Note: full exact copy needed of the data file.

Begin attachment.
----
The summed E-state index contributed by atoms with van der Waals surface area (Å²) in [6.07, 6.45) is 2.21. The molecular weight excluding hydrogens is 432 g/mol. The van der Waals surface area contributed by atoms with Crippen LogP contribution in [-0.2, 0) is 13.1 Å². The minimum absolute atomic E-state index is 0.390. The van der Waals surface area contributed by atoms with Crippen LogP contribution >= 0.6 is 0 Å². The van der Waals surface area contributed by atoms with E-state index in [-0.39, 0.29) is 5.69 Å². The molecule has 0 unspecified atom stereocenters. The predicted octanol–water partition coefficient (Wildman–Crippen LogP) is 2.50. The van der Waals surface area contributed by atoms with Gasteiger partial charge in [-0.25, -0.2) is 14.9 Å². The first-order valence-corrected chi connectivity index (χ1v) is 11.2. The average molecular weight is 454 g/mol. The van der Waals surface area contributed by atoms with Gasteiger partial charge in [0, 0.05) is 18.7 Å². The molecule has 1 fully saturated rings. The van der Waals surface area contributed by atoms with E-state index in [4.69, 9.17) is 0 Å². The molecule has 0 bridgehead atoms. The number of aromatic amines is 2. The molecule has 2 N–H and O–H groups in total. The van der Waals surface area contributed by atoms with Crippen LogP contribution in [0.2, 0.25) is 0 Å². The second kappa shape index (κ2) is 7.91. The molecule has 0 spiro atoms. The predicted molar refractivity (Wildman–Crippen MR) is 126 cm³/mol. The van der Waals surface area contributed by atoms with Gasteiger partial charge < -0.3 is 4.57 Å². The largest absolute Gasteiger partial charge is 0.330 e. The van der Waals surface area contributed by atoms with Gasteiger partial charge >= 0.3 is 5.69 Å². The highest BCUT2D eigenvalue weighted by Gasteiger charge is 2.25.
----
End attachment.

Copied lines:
The summed E-state index contributed by atoms with van der Waals surface area (Å²) in [6.07, 6.45) is 2.21. The molecular weight excluding hydrogens is 432 g/mol. The van der Waals surface area contributed by atoms with Crippen LogP contribution in [-0.2, 0) is 13.1 Å². The minimum absolute atomic E-state index is 0.390. The van der Waals surface area contributed by atoms with Crippen LogP contribution >= 0.6 is 0 Å². The van der Waals surface area contributed by atoms with E-state index in [-0.39, 0.29) is 5.69 Å². The molecule has 0 unspecified atom stereocenters. The predicted octanol–water partition coefficient (Wildman–Crippen LogP) is 2.50. The van der Waals surface area contributed by atoms with Gasteiger partial charge in [-0.25, -0.2) is 14.9 Å². The first-order valence-corrected chi connectivity index (χ1v) is 11.2. The average molecular weight is 454 g/mol. The van der Waals surface area contributed by atoms with Gasteiger partial charge in [0, 0.05) is 18.7 Å². The molecule has 1 fully saturated rings. The van der Waals surface area contributed by atoms with E-state index in [4.69, 9.17) is 0 Å². The molecule has 0 bridgehead atoms. The number of aromatic amines is 2. The molecule has 2 N–H and O–H groups in total. The van der Waals surface area contributed by atoms with Crippen LogP contribution in [0.2, 0.25) is 0 Å². The second kappa shape index (κ2) is 7.91. The molecule has 0 spiro atoms. The predicted molar refractivity (Wildman–Crippen MR) is 126 cm³/mol. The van der Waals surface area contributed by atoms with Gasteiger partial charge < -0.3 is 4.57 Å². The largest absolute Gasteiger partial charge is 0.330 e. The van der Waals surface area contributed by atoms with Gasteiger partial charge >= 0.3 is 5.69 Å². The highest BCUT2D eigenvalue weighted by Gasteiger charge is 2.25.